"In the" he einafter described method and apparatus for 1 -In the drawings:
Figs. 1-7, inclusive, are schematic views of variou modifications of continuous viscosimeters, the exact de-' tails of which are hereinafter described;
Fig. 8 is a typical graph wherein shear rate is plotted against resistance difference for apparatus of the type of Figs. 1-7 showing separately the apparatus in balance and' out of balance; and
Fig. 9 is a typical graph wherein flow rate is plotted againstflow resistance for apparatus out of balance and illustrating a zone wherein the reading of the apparatus is substantially insensitive to flow rate.
In Fig. 1, two capillary tubes 11 and 12 of dilferent lengths and different diameters are shown. The product entering through pipe 13 branches at T 14 and is pumped by two constant and volume type pumps 16 and 17 of identical capacity through branches 18 and 19 in which are installed the tubes 11 and '12, respectively, the discharge from the branches being brought together through conduit 21 and discharged through pipe 22. The viscous .resistance of the small tube 11 is considerably less than thatof the large tube 12 for flow of a Newtonian fluid. Thus, the viscous resistance of the shorter tube 11 is greater per inch of length than the longer tube 12 and the lengths are adjusted so that the total viscous resist- A pressure differential gauge 23 is installed with leads 24 and 25 to the bases of the two tubes 11 and 12. As shown in the graph set forth in Fig. 8, assuming that the tubes 11 and 12 were balancedi.e., that the viscous resistance of each tube for a Newtonian fiuid were identical, then a reading on curve A of resistance difference on the gauge 23 at different shear rates (which is, in this case, the gallons per minute passing through the system) would be practically zero until turbulent flow occurred at point 0 in the smaller diameter tube, whereupon the gauge reading would begin to increase in an ascending curve. With the tubes unbalanced, the reading of the gauge 23 for different shear rates is illustrated by curve B wherein the'etfect of the unbalance is for first the small tube 11 to reach turbulent flow and later the lang'e tube 12, thus causing first arise a and then a fall of curveB with a relatively flat zone flow commences in tube 11 (point a) and extending for a distance beyond this point. In the zone marked C, the reading of gauge 23 is relatively insensitive to the rate of flow, because of the flatness of the curve.
Turning now to Fig. 9 wherein flow resistance is'plotted against flow rate, the curve D represents the flow resistance of small diameter tube 11, whereas the curvegE represents the large diameter tube. Inasmuch as the velocity is greater in the small diameter tube 11, the flow in said tube changes over (at point d) to turbulent flow at a lower flow rate than point e on curve B in the large.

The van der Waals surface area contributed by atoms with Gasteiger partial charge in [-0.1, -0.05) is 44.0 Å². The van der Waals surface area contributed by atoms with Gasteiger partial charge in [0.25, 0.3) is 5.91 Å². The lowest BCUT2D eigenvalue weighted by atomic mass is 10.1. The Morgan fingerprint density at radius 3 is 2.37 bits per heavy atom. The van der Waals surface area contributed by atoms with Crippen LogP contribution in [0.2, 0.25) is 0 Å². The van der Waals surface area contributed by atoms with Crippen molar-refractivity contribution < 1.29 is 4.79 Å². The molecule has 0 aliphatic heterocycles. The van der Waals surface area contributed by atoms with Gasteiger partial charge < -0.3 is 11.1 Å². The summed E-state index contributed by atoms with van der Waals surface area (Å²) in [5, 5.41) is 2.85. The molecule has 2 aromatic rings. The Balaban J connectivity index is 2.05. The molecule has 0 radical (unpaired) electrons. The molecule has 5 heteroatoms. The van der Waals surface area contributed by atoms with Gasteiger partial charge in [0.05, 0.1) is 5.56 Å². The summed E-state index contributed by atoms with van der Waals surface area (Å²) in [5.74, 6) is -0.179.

, measurements are made in the shaded area Where the two curves are a fixed distance apart throughout an extended range of flow rates, reasonably severe inaccuracies, in the pumps 16 and 17 do not affect the reading of gauge 23,
hence despite such pump inaccuracies, changes in reading of gauge 23 indicates change in the viscosity of the I product going through the pipe 13. Upon noting such changes in the reading of the gauge 23, the attendant may adjust the ingredients entering into the product so that a constant viscosity is obtained.
In Fig. 2 a difierent arrangement of capillary tubes is shown, although the result is substantially the same. 1 On one side of the device are two tubes 26 and27 jo'inedend to end, tube 26 being of smaller diameter and tube 27 of larger diameter.. The corresponding tubes 28 and 29 on the opposite sides are identical, but reversed in position. Diameters and lengths of the tubes are such that the viscous resistance for a Newtonian-liquid in small tube 26 or 28 is less than that in a large tube 27 or 29. Thus, for p I example, assuming that tubes 26 and 28 are inch in diameter and that tubes 27 and 29 are inch in diameter, if the four tubes were balanced in their viscous resistance for Newtonian fluid, tubes 26 and 28 would each be ap-' proximately 6 inches in length, whereas tubes 27 and 29 would be approximately 27.5 inches in length. In order to measure changes in viscosity, the tubes are unbalanced by making tubes 26 and 28 four inches in length rather than six inches. employed in the system shown in Fig. 2, the product entering through pipe 32 being pumped through pump 31 and divided at T 33 to flow equally through the tube branches 34 and 35 having identical total viscous resistance and joined together at the outlet 36 and carried ofi by discharge pipe 37. A pressure differential gauge 38 is installed to compute the difference in pressure between the top of the small tube 26 on one side and the top of the large tube 29 on the other side.